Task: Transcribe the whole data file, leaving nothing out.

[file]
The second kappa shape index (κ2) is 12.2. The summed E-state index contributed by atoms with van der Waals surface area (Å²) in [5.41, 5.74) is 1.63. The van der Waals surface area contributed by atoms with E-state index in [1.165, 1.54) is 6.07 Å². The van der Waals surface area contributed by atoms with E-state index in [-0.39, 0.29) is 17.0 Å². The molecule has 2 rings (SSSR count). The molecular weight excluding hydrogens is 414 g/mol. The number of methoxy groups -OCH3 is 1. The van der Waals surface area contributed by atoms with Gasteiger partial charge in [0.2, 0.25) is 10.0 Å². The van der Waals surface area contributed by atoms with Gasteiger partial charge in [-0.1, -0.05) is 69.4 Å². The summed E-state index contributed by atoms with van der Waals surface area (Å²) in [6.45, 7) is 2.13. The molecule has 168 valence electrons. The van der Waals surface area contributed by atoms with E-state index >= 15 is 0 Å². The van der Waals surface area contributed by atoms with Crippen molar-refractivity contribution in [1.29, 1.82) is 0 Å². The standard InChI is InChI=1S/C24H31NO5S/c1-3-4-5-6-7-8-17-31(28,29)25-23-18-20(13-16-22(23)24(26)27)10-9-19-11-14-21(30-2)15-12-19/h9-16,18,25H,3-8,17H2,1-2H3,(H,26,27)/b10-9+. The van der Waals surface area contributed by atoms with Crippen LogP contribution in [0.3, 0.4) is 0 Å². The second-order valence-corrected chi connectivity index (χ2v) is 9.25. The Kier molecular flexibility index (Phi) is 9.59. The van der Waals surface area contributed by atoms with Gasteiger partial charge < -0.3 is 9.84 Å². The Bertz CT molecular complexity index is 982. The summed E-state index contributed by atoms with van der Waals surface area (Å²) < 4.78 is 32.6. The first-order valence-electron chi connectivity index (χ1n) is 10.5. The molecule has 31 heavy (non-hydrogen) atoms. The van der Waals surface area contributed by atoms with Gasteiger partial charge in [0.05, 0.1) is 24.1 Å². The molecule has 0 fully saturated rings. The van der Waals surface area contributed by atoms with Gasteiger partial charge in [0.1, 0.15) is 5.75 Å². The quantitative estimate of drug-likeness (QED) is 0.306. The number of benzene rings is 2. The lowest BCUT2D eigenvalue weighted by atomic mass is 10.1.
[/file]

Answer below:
The second kappa shape index (κ2) is 12.2. The summed E-state index contributed by atoms with van der Waals surface area (Å²) in [5.41, 5.74) is 1.63. The van der Waals surface area contributed by atoms with E-state index in [1.165, 1.54) is 6.07 Å². The van der Waals surface area contributed by atoms with E-state index in [-0.39, 0.29) is 17.0 Å². The molecule has 2 rings (SSSR count). The molecular weight excluding hydrogens is 414 g/mol. The number of methoxy groups -OCH3 is 1. The van der Waals surface area contributed by atoms with Gasteiger partial charge in [0.2, 0.25) is 10.0 Å². The van der Waals surface area contributed by atoms with Gasteiger partial charge in [-0.1, -0.05) is 69.4 Å². The summed E-state index contributed by atoms with van der Waals surface area (Å²) in [6.45, 7) is 2.13. The molecule has 168 valence electrons. The van der Waals surface area contributed by atoms with E-state index >= 15 is 0 Å². The van der Waals surface area contributed by atoms with Crippen molar-refractivity contribution in [1.29, 1.82) is 0 Å². The standard InChI is InChI=1S/C24H31NO5S/c1-3-4-5-6-7-8-17-31(28,29)25-23-18-20(13-16-22(23)24(26)27)10-9-19-11-14-21(30-2)15-12-19/h9-16,18,25H,3-8,17H2,1-2H3,(H,26,27)/b10-9+. The van der Waals surface area contributed by atoms with Crippen LogP contribution in [0.3, 0.4) is 0 Å². The second-order valence-corrected chi connectivity index (χ2v) is 9.25. The Kier molecular flexibility index (Phi) is 9.59. The van der Waals surface area contributed by atoms with Gasteiger partial charge < -0.3 is 9.84 Å². The Bertz CT molecular complexity index is 982. The summed E-state index contributed by atoms with van der Waals surface area (Å²) < 4.78 is 32.6. The first-order valence-electron chi connectivity index (χ1n) is 10.5. The molecule has 31 heavy (non-hydrogen) atoms. The van der Waals surface area contributed by atoms with Gasteiger partial charge in [0.05, 0.1) is 24.1 Å². The molecule has 0 fully saturated rings. The van der Waals surface area contributed by atoms with Gasteiger partial charge in [0.1, 0.15) is 5.75 Å². The quantitative estimate of drug-likeness (QED) is 0.306. The number of benzene rings is 2. The lowest BCUT2D eigenvalue weighted by atomic mass is 10.1.